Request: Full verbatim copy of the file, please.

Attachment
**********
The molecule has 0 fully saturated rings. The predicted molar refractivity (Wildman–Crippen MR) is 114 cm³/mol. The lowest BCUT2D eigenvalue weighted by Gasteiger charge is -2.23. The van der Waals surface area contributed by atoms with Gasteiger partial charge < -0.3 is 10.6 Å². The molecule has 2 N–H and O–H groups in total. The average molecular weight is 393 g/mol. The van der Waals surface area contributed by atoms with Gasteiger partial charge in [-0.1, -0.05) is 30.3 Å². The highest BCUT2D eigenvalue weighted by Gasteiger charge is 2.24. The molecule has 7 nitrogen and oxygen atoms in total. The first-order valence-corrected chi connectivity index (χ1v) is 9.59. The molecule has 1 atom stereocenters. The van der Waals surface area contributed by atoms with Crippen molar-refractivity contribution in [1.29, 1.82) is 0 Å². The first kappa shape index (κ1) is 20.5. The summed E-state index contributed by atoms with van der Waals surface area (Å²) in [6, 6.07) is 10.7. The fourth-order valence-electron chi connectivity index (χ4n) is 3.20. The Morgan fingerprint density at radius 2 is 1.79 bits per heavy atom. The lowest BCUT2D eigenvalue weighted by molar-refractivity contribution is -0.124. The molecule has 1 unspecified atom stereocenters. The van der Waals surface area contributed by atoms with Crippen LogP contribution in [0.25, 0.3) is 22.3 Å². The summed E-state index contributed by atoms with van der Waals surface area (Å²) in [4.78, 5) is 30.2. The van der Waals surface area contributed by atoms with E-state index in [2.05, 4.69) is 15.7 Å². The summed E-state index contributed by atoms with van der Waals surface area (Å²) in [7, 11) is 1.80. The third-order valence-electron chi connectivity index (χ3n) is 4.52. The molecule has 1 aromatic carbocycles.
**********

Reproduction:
The molecule has 0 fully saturated rings. The predicted molar refractivity (Wildman–Crippen MR) is 114 cm³/mol. The lowest BCUT2D eigenvalue weighted by Gasteiger charge is -2.23. The van der Waals surface area contributed by atoms with Gasteiger partial charge < -0.3 is 10.6 Å². The molecule has 2 N–H and O–H groups in total. The average molecular weight is 393 g/mol. The van der Waals surface area contributed by atoms with Gasteiger partial charge in [-0.1, -0.05) is 30.3 Å². The highest BCUT2D eigenvalue weighted by Gasteiger charge is 2.24. The molecule has 7 nitrogen and oxygen atoms in total. The first-order valence-corrected chi connectivity index (χ1v) is 9.59. The molecule has 1 atom stereocenters. The van der Waals surface area contributed by atoms with Crippen molar-refractivity contribution in [1.29, 1.82) is 0 Å². The first kappa shape index (κ1) is 20.5. The summed E-state index contributed by atoms with van der Waals surface area (Å²) in [6, 6.07) is 10.7. The fourth-order valence-electron chi connectivity index (χ4n) is 3.20. The Morgan fingerprint density at radius 2 is 1.79 bits per heavy atom. The lowest BCUT2D eigenvalue weighted by molar-refractivity contribution is -0.124. The molecule has 1 unspecified atom stereocenters. The van der Waals surface area contributed by atoms with Crippen LogP contribution in [0.25, 0.3) is 22.3 Å². The summed E-state index contributed by atoms with van der Waals surface area (Å²) in [4.78, 5) is 30.2. The van der Waals surface area contributed by atoms with E-state index in [2.05, 4.69) is 15.7 Å². The summed E-state index contributed by atoms with van der Waals surface area (Å²) in [7, 11) is 1.80. The third-order valence-electron chi connectivity index (χ3n) is 4.52. The molecule has 1 aromatic carbocycles.